As I sat and listened to the discussions about how this family or that family was in great need (1000 people in the village still need a shelter someone said) I started thinking about what a monumental task it is to have everyone in a shelter before winter. The immediate response people come in with tents, tarps, some food and some water purification tablets and then they go.  There appears to be nothing to bridge the gap between being in a tent and getting a shelter. If you have money then maybe you can build yourself something; and most families did get iron through the Government, but the aid money is being drip-fed to ensure it isn't misappropriated, so there seems to be many people still in tents and some just sleeping in public buildings - not an ideal situation at all for the winter.  Then there is the other question - of who gets what and how do we decide which people are more in need of a shelter over anyone else?

A man sleeps in a public building.

After much discussion Steve organised with Dilip to construct 10 shelters and that we would start building the next day, using his large home with a big yard as a construction area. 

Steve doing the building deal with Dilip who seems to have all the right contacts for materials.

All I could think of was "are these 10 shelters going to end up only going to Dilip's family and how do we ensure this doesn't happen".  Certainly if he had family in dire need he would have helped them; he appeared well-dressed (also in white), well-spoken and educated.  He told us he owns three businesses and was doing social work; that he had already been involved in constructing 127 shelters for people in the village.  We didn't really have time to waste figuring all this out as our trip to Nepal is short - we needed to make the most of the little time we had, plus Steve was needing to get up to the Everest region.  We just had to trust that the shelters would go to those who really needed them; not just various family members.
We walked back into the business area of Sankhu and ordered the materials after deciding how best to construct the shelters and I got my first glimpse of "this is Nepal" when we put people on the spot for when things would arrive to enable us to crack on with the task.  There always seems to be numerous loud animated discussions over what should be the simplest of things, and often a simple question requiring a simple response will draw several locals as they all debate the best way to approach something.  I quite enjoy watching this approach to problem-solving but certainly do not advocate it as a way to get things done quickly!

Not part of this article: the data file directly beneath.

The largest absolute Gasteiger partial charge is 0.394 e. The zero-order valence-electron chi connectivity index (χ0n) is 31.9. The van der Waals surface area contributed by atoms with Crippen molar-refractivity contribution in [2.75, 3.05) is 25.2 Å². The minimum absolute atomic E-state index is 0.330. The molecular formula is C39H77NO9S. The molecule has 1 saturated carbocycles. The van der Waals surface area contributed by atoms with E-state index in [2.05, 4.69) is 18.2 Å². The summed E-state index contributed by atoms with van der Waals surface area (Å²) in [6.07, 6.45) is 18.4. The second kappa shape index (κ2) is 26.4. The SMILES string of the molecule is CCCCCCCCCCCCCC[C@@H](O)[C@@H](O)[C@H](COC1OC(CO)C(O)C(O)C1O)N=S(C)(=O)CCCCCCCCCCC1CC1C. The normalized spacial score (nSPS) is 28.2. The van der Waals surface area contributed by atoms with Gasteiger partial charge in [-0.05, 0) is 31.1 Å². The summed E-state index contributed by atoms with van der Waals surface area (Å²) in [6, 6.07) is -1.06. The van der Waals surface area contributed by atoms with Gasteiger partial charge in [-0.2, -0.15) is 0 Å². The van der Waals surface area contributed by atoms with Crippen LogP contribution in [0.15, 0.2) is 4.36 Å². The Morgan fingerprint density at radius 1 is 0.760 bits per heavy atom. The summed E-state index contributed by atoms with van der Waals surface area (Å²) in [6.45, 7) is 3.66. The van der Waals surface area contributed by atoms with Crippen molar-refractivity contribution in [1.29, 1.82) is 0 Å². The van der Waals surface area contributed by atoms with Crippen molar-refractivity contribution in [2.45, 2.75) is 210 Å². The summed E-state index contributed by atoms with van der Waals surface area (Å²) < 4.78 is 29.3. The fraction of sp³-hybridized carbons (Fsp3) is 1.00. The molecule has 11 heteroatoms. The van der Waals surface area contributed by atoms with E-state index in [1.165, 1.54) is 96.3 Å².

The next day we needed to be in Sankhu to capitalise on when the power would be on.  In Nepal they have programmed power outages which means there are only certain times of the day when anything requiring power can be used. Steve decided to go earlier as Dilip was supposedly getting a generator organised (which did not happen - this is Nepal!) and Chris, Sam and I followed about 45 minutes later.  I took several water filters with me and placed these in some homes.  This was one of the main reasons I wanted to come to Nepal was to offer a way to have clean water for drinking, without needing to boil it.  Nepal is a muddy, dirty place anyway during monsoon and people just deal with the conditions because thats the way it has always been - but after the quake there is of course the risk of disease.  It was a satisfying thing to place that first water filter - the woman appearing a little emotional, and certainly I felt that way also.

This family invited Chris and I in for chia and biscuits after I repaired their filter. They were so lovely.

The first day on the "building site" (at Dilip's house in Sankhu) we managed to accomplish a reasonable amount - cutting steel and sorting things for the houses. We were cooked a traditional Nepali meal by Dilip's wife, plus I had been invited to drink tea with a family who needed their water filter (placed previously by someone) repaired. They were so grateful they asked me to stay and I ended up playing with their young three year-old daughter for some time. She could read and write English - at three!

This gorgeous family lived in a small tin shelter and were so grateful for their water filter.

The reality of attempting to build temporary homes started to sink in when of course the scheduled power outages stopped us from getting the work done as quickly as needed. We were also gob-smacked at the "health and safety" (NOT) that is present and also some of the equipment we had to work with. 

The infamous welder.

Steve was becoming increasingly frustrated with the archaic welder (ha -ha) which would weld a weak seam at best and we had to fashion a welding "mask" out of three pairs of sunglasses.

Best welders mask ever; better than THIS one ...

The man in the iron mask - the trick is to hold the mask with one hand and weld with the other!

Builder labourers who are working on Dilips house which was damaged in the quake.

The first of the building materials arrives at Dilips house.

 Someone told Steve - "don't try to change Nepal - let Nepal change you"; I think those are very wise words.
Even though we are on a bit of a time frame; I had accepted long before we came that things would be done slowly and possibly may not get done; the reality of attempting to build ten shelters in a country that does not seem to believe in planning anything, is a major challenge! As the only girl on this trip I really didn't feel I could suggest we aim for a more realistic number (who listens to a girl anyway), but I am quite enjoying being a hammer hand although the heat is oppressive - in fact it is SO hot I feel my scalp burning. I have never experienced that before!  Best to go with the flow and eat Mo-Mo!